Moonshine: We have a few actually, we really like Red Velvet – of course – with “Russian Roulette” and “Dumb Dumb” as our favorite songs. EXO is another favorite of ours with songs like “Monster” and “Ko Ko Bop.” Taemin’s “Danger” is amazing, as well as Dean who has a really amazing voice and musical style! But right now we’re crazy about “Cherry Bomb” by NCT 127.
There’s many more, but we guess that those would be our favorites for the moment, at least.
BD: How were you approached to work on Peek-A-Boo?
Moonshine: We got a brief from SM about writing for a female girl group, so we, Cazzi Opeia, and Ellen Berg got together for a whole week to make songs for the brief and that was when Peek-A-Boo was born.
BD: Is this Moonshine’s first song made for a K-Pop group?
Moonshine: This is our first released song for a K-pop group, but we’ve made lots of songs before Peek-A-Boo came about.
BD: What was your process when making the instrumental for Peek-A-Boo? Who worked on the different parts of the instrumental?
Moonshine: Jonatan actually started really briefly on the general chord progression – heard in the intro and verses – on the train to the session. Then we thought the rough idea had something special about it, and we started to produce the rest of the instrumental, while simultaneously writing melodies and lyrics. Often when we produce we’re involved in everything together, so it’s really hard to pinpoint who did what.
BD: Was there a specific sound or style you were trying to go for with Peek-A-Boo? Or did it happen to come about naturally, in the process?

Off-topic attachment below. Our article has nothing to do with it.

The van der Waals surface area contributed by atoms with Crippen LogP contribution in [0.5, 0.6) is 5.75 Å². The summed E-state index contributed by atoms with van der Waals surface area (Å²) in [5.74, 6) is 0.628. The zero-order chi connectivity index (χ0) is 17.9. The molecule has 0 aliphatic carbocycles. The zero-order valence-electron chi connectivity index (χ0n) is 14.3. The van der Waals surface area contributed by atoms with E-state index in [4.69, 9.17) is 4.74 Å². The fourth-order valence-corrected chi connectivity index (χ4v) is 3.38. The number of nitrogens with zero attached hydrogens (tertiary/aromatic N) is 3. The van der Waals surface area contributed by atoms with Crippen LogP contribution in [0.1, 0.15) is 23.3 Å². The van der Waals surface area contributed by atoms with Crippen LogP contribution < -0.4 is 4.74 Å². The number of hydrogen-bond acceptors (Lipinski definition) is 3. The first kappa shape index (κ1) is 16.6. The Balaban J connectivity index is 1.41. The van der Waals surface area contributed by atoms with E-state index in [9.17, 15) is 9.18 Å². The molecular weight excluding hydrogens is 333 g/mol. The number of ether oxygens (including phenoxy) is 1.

Moonshine: We always like to mix multiple genres in order to find a unique sound. When we started producing it and choosing sounds we had an idea of a ”haunted house” vibe from the chord progression, so we wanted to take a spin on that theme soundwise, while still keeping it up-tempo and pop.
BD: With Peek-A-Boo, there’s definitely elements of tropical house in the instrumental, which is a trendy sound nowadays. How did you try to make this instrumental unique, and stand out among the rest?
Moonshine: Many people have said the song has key elements of tropical house, this wasn’t really our intention. However, the drop and chorus is, as we said before, a combo of multiple genres, that’s what we feel really makes the production unique. We also made all the sounds from scratch in order to not sound generic.
BD: Another part of the song that immediately jumped out at me were those booming drums. How did you manage to get that particular sound?
Moonshine: Honestly we just squeezed it with compressors and distortion. A great way to make things pop immediately (lol).
BD: Did you know that you were making a song for Red Velvet, or that it would be the main single off of their second full-length album?
Moonshine: The brief wasn’t really intended for Red Velvet, but when the song started to take the form, we realized that it would work really well for Red Velvet. Actually, we’re big fans of RV and we felt like this song had the same kind of quirky vibe as our favorite song by them, “Russian Roulette.” So we changed direction and aimed it more towards RV.
BD: What does it feel like to have your first song with a K-Pop group be on their second full album, and was there any pressure to have the song live up to any perceived expectations?